Are employees separated for not complying with vaccine mandates eligible for unemployment insurance benefits?

Are employees separated for not complying with vaccine mandates eligible for unemployment insurance benefits?

Are employees separated for not complying with employer COVID 19 vaccine mandates eligible for unemployment insurance benefits?

Over the last several months, the federal government has issued sweeping mandates for vaccination, including for federal employees, healthcare workers, and private companies with over 100 employees.  Individual states and many employers across the country are imposing their own vaccination policies, which are often more stringent than those of the state or federal government. Will workers who refuse to comply with their employer’s vaccine mandate be eligible to collect unemployment benefits? If so, is the employer’s unemployment insurance account impacted by those claims?

Federal, state, and local authorities have implemented requirements that certain categories of workers must be vaccinated.

Generally, under these types of mandates, workers who decline vaccination must comply with measures that do not apply to their vaccinated colleagues, such as weekly COVID-19 testing and/or mask-wearing. Depending on the jurisdiction and the sector involved, however, unvaccinated workers might not have these alternatives. In New York, for example, healthcare workers do not have the option to mask and test but must be vaccinated.

The U.S. Supreme Court settled the issue of the COVID-19 vaccine mandate for certain employers under the Occupational Safety and Health Administration’s (OSHA) Emergency Temporary Standard (ETS) on January 13, 2022, by blocking its implementation. However, it ruled in favor of the Centers for Medicare and Medicaid Services (CMS) emergency regulations for COVID-19 vaccine requirements for certain healthcare workers.   Several states have already announced that employees terminated for non-compliance with vaccine mandates will be eligible to receive unemployment benefits. Unfortunately, it is as yet unknown whether employers will be financially liable for those charges. Other states are disqualifying employees under similar circumstances. It is fair to say that states are considering these separations on a case-by-case basis, looking at factors including the employee’s job description, location, and distance from coworkers and/or the public, and whether or not an exemption had been requested.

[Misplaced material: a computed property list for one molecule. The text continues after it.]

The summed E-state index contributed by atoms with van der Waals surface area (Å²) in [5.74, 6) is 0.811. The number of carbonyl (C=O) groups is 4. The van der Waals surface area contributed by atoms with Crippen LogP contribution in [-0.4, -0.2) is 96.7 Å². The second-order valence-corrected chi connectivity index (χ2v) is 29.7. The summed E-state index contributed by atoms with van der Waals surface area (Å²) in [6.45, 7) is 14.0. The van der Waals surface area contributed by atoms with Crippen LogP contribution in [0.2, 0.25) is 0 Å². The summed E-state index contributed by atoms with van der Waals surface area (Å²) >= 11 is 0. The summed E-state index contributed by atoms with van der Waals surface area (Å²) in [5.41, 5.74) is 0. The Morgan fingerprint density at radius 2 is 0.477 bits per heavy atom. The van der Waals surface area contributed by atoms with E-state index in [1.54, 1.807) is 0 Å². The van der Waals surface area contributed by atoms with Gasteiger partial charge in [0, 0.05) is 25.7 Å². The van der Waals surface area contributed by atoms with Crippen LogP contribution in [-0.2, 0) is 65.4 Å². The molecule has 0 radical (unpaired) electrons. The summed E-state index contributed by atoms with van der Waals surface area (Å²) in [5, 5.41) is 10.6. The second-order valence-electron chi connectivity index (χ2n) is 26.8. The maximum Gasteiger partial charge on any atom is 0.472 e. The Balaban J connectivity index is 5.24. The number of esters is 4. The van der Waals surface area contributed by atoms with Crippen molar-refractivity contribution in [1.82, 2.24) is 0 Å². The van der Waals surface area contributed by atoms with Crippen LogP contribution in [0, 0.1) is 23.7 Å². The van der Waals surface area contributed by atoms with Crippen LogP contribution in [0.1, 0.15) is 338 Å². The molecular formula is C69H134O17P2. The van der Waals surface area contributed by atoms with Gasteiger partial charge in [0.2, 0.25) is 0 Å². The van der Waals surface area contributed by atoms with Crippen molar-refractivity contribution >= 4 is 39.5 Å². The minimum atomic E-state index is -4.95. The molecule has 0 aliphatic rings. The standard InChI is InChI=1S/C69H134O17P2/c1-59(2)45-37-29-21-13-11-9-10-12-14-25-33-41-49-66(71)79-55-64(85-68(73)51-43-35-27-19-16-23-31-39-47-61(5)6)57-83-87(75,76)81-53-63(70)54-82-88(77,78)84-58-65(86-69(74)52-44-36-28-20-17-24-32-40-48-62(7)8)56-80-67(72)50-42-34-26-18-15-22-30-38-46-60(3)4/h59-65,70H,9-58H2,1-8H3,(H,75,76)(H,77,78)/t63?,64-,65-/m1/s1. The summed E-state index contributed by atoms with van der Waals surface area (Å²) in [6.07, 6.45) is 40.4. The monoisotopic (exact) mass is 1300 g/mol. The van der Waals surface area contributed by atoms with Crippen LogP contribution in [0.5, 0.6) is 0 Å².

It is a matter of good policy to preserve an employer’s ability to set the terms or conditions of employment.  

If an employer decides to require vaccination as a term or condition of employment (or it is incorporated in collective bargaining) that should control the determination as to whether a discharge is for good cause or a quit is not for good cause in connection with the work. The two decisions by the Supreme Court should not change this.  The CMS case raises the question of whether the employer is a facility required to vaccinate in order to receive federal funds. If it is, the employer would have difficulty choosing not to make vaccination a term or condition of employment. Of course, in states that require some employers (ie healthcare employers) to mandate vaccination for their employees, the employer has no option to offer testing or masking options in lieu of vaccination.

As rules and policies evolve in different states, the issue of unemployment eligibility for those who are separated for non-compliance with vaccine mandates is becoming more complex. Industrial U.I. Services is working with clients across the country to help control any potential unemployment insurance costs related to this issue.


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